Helsinki City Trail seen from the Land Down Under

Photo: Poppis Suomela

Maybe the furthest away participant in 2017 Helsinki City Trail, Majell Backhausen who was visiting Finland for the Suunto Summit from Australia, tells here about his expereinces in these urban northern trails.

Johannes Parkkonen: Your time was very good and you were fifth overall in the 24km. So you clearly had decided to go very fast straight from the start. When do you normally decide your race tactic and what things influence it?

Majell Backhausen: Thanks for the kind words, there were some great runners out on the trails that day. It was a really tough and different course to what I am used to, in terms of both distance and terrain, so I really just wanted to go out there and try hard from the start. I usually start easy and try to finish events strong, but I certainly went out harder than usual at the Helsinki City Trail, which was good for the body and the mind. If it’s a goal race, something you have planned for and trained for, I think you have to practice your racing strategy throughout your training to a certain extent, or in lead up events.

JP: Was there anything specific that influenced how you decided to run this year’s Helsinki City Trail? 

MB: For me it was the shorter distance that lured me in to running with a harder effort earlier on. Being a part of the Suunto Summit and being out in the event with everyone else was also a motivating factor, to do the 24km distance and to try hard to feel stuffed by the end of it. Also they feed us well on the weekend so I had plenty of energy!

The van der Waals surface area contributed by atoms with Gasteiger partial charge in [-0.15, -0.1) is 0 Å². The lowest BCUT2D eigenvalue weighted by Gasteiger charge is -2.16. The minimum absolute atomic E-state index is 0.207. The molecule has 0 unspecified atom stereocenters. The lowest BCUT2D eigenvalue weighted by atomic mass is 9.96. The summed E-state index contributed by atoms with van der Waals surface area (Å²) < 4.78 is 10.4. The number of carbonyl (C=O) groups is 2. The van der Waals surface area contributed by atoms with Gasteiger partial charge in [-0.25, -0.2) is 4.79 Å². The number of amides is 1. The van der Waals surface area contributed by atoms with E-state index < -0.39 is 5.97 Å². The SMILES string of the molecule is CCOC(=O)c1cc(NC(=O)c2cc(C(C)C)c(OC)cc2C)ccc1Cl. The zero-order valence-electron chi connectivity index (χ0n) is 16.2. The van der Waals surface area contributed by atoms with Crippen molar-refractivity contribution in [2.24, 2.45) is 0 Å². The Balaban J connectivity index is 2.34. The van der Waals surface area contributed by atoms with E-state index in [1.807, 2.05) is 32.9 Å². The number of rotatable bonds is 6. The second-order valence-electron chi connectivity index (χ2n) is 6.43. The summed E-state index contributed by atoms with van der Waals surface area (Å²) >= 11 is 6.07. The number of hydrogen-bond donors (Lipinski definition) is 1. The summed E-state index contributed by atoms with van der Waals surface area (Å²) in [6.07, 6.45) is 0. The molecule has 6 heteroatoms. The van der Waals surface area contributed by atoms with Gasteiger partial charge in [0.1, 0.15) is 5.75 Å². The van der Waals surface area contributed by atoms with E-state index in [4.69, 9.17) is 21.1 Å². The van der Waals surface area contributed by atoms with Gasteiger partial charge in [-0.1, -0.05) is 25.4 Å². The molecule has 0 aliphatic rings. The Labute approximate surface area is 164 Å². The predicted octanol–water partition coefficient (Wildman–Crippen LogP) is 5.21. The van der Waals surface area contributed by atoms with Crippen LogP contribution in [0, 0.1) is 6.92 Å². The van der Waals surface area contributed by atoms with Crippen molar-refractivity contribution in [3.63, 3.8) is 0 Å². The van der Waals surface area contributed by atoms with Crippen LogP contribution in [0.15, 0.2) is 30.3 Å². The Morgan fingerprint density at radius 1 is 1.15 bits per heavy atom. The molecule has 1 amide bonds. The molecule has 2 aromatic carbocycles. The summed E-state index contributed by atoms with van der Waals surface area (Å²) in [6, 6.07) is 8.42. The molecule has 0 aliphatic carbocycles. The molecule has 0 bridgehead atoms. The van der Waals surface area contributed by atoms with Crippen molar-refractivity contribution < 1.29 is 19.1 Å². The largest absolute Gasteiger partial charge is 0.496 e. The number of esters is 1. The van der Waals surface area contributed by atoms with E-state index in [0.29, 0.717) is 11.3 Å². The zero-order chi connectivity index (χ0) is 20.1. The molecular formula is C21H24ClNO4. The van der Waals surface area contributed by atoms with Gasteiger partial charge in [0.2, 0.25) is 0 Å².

JP: Did you have any difficulties during the race? And what were the best moments?

MB: Because I am relatively tall the main difficulty was low-hanging trees! But it was a technical forest trail with a lot of tree roots and mud. They added a level difficulty, but also fun. The best moment was just being in Finland and really getting a sense of the Finnish trails and what it would be like to orienteer out here also. It all felt very Finnish and that was a great experience for a traveller.

JP: What did you think about the route?

MB: I thought it was great. I had no idea where we were going, but I had a lot of trust in the organisation and knew that eventually after all the turning and random trails we took, we would likely end up back at the finish line where the cake was waiting.  It was great to be so close to the city but still be able to run on some challenging trails. A huge benefit of Helsinki!

JP: What did you think about the atmosphere in general, along the route, and in the race village?

MB: The amount of cow bells I heard and the support from people on the course was very impressive! I didn’t understand a single word but they all sounded positive and encouraging. The race village is a perfect location and to finish on a track with a good crowd is always a good memory to take home.

JP: Are the trails here in Helsinki very different from the trails at home?

MB: They are extremely different! The mix of mud, tree roots, boardwalks, rocks, soft trail, really high single track it all makes for a great running experience and a race course. Also there are no snakes, which is very enjoyable.